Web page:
Sunday, April 8, 2012

Three-Zone Conference

Monday morning, April 2, 2012, and finally the Missionary Conference for the three zones of Luputa, Kananga, and Mbuji-Mayi was about to take place.  The 8 elders from Kananga had made the 8 hour trip in a Toyota Landcruiser, only stopping three times for elders to throw up due to the difficulty of the road.  The airlines can make the trip in 15 minutes.  The 8 missionaries from Luputa only took 7 hours because the road is better.  The 4 elders from Mwene-Ditu came in a "taxi", usually a battered Toyota sedan (round trip $220 for 4).  The 18 visiting elders stayed with the 8 elders here in Mbuji-Mayi.  Quite a crowd for one apartment.  We hosted President and Sister Packer, Elder and Sister ILUNGA from Luputa.   

We awoke to the usual early morning church service next door.  

This morning the pasteur used a log drum to accompany his singing.

We loaded out truck with supplies: tuna sandwiches, cookies, juice, pineapple pieces,  mini-snickers, and extra water.  We also brought along the battery powered keyboard.  

We met in the Mbuji-Mayi District Office: 26 elders, 2 couples, and the mission president and his wife.  Sister Moore is installed on the sofa in back.

President Packer's message was to tailor-make lessons to fit each investigator.  

His visual aide was our bag of Pakistani rice.  "Do you feed the whole bag of rice to an investigator?  No!  You prepare doses of gospel lessons in amounts each investigator can digest.  Those well prepared might only take 4 weeks.  Others might require months and even years.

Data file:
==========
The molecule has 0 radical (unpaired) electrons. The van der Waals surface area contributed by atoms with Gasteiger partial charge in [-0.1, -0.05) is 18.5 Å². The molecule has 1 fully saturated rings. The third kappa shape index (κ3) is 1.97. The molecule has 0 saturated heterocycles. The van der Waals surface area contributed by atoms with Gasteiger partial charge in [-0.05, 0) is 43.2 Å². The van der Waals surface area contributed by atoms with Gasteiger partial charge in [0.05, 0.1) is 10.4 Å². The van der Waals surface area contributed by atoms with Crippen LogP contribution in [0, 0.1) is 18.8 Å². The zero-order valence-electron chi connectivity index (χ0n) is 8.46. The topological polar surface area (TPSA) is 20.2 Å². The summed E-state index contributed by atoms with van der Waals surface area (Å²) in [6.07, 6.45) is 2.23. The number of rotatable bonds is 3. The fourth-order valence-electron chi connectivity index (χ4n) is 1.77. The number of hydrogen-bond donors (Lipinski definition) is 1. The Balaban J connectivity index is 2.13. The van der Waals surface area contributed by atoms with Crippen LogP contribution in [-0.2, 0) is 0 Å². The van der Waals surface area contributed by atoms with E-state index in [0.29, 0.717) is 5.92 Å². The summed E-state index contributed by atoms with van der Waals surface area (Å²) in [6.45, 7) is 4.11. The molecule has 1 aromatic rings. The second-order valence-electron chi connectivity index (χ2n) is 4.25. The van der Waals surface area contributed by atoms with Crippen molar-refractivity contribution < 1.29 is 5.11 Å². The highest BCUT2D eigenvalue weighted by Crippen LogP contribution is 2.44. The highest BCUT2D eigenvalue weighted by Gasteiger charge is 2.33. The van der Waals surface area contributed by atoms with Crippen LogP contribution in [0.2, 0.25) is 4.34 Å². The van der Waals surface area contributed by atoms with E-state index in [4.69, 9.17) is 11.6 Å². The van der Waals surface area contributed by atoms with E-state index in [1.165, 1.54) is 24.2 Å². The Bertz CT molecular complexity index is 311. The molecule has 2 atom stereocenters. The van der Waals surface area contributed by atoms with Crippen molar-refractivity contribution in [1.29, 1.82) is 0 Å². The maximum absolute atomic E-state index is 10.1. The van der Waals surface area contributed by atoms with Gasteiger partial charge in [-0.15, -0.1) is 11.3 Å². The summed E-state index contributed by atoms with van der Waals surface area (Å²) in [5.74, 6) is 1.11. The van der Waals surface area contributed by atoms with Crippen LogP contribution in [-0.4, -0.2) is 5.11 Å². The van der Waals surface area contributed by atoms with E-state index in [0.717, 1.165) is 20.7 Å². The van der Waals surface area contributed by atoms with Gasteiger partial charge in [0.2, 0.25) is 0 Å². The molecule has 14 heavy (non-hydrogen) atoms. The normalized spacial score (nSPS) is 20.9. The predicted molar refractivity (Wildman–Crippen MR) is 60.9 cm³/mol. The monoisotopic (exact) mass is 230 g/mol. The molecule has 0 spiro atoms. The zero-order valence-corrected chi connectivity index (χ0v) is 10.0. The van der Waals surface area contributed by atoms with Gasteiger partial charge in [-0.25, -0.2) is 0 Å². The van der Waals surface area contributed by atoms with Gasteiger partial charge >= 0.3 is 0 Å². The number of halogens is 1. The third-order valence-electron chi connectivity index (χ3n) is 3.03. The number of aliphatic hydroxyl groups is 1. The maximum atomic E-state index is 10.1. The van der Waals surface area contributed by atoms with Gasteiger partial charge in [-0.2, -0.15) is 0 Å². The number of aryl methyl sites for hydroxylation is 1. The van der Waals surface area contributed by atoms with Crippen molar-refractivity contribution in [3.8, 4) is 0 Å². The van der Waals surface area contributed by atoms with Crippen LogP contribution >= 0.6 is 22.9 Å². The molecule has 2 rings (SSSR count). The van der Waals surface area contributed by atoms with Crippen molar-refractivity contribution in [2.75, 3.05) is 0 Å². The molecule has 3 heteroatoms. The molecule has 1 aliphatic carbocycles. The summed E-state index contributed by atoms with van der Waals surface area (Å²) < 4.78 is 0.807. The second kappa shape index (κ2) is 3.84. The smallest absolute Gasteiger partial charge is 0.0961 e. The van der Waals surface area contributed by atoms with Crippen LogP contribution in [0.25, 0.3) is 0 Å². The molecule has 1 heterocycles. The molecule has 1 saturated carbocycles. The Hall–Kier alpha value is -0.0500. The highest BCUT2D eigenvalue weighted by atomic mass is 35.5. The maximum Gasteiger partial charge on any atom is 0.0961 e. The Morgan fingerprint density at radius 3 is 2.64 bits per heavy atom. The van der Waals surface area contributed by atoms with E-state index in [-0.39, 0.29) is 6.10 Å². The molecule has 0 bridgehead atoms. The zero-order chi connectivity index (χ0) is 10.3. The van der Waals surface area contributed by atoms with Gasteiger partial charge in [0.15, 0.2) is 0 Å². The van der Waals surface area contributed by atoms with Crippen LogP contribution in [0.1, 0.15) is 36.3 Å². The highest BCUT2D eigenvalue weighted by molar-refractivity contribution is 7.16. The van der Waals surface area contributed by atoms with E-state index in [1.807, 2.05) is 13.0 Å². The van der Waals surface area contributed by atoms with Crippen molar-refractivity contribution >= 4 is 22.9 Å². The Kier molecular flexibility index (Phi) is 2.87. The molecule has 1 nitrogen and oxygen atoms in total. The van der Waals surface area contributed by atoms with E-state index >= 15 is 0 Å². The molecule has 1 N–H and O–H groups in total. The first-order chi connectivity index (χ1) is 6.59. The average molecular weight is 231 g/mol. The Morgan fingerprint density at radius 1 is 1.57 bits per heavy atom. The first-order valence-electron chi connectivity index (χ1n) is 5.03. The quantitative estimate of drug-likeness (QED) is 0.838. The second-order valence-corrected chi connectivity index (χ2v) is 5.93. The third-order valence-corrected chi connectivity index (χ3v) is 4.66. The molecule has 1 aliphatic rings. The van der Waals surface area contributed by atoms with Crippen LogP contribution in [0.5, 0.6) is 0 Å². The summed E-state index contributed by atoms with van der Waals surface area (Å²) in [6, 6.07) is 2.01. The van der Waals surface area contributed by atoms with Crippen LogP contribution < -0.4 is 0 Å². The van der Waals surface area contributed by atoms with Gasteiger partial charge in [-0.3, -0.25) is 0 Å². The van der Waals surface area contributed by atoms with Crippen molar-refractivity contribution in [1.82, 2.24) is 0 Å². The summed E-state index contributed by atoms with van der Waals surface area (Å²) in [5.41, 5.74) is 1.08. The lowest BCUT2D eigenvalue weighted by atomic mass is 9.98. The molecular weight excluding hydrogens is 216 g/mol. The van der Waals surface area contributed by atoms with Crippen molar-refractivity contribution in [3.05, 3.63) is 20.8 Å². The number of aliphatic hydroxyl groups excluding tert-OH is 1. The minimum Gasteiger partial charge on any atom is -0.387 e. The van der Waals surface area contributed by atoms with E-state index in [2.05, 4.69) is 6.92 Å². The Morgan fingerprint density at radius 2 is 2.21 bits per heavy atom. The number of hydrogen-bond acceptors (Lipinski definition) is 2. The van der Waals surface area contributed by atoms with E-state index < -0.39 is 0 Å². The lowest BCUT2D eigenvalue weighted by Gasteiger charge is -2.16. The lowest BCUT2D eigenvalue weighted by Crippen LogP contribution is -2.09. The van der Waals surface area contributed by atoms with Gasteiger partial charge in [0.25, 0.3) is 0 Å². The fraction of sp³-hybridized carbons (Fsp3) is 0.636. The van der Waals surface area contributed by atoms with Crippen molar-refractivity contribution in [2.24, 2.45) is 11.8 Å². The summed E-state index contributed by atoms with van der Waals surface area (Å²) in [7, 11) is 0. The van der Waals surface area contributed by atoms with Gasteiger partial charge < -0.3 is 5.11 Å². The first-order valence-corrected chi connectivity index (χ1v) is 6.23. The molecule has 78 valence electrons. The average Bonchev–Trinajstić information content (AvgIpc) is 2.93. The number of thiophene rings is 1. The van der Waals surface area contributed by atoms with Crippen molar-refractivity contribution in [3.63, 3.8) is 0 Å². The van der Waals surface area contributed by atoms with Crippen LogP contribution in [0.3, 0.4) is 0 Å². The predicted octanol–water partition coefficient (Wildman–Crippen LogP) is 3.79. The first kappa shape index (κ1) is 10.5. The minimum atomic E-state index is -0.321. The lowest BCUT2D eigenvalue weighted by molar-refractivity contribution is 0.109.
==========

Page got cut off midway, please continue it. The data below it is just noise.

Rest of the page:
Sister ILUNGA and her husband are a couple assigned to isolated Luputa.  We asked her what the first thing she would do upon returning to Luputa after the 7 hour road trip.  We would have answered, "Relax or prepare some food or check the internet."  She replied simply: "Say a prayer thanking Heavenly Father for the safe trip."  

After the conference the President met with the Zone Leaders from the 3 zones.  

On the way home after the conference Sister Moore snapped a few photos.  Here is an internet cafe with a money exchange stand out front.  Notice the money stacked up on the desk.  When I exchange an American $100 bill, I get 92,000 francs.  That's about 200 bills worth 500 francs each.  If I get 200 franc bills, or 100 franc bills or hopefully not 50 franc bills, the pile can get really big.  Both francs and American dollars are in use in the Congo.

A lady (in traditional Congolese dress) selling peanuts followed by a man with a "I Love New York" shirt.  

Across the street is "fast food".  We'll never try it out.

High fashion: pointed shoes, neon socks and bright blue trousers.  

Little girls going for water.  When we run out of water, men pushing bicycles loaded with 6 or 7 yellow "bidons" will sell water for 400 francs per container.  It's extremely hard work, the water sources are not close to where we live.

A lady buys something next door.  This man offered his woven baskets for sale.  Too big for our suitcases.

A recent photo of the missionary couple.  Our beautiful garden is probably the only one in Mbuji-Mayi.   When we leave, the mission will not renew the lease.  If you want to replace us, get your papers in this week and we'll tell the mission president to renew the lease.

We really enjoyed meeting with all the missionaries.  Everything they said in General Conference is true.  These missionaries are wonderful

Elder and Sister Moore

1 comment:

  1. When is your mission completed?

    Bob Norman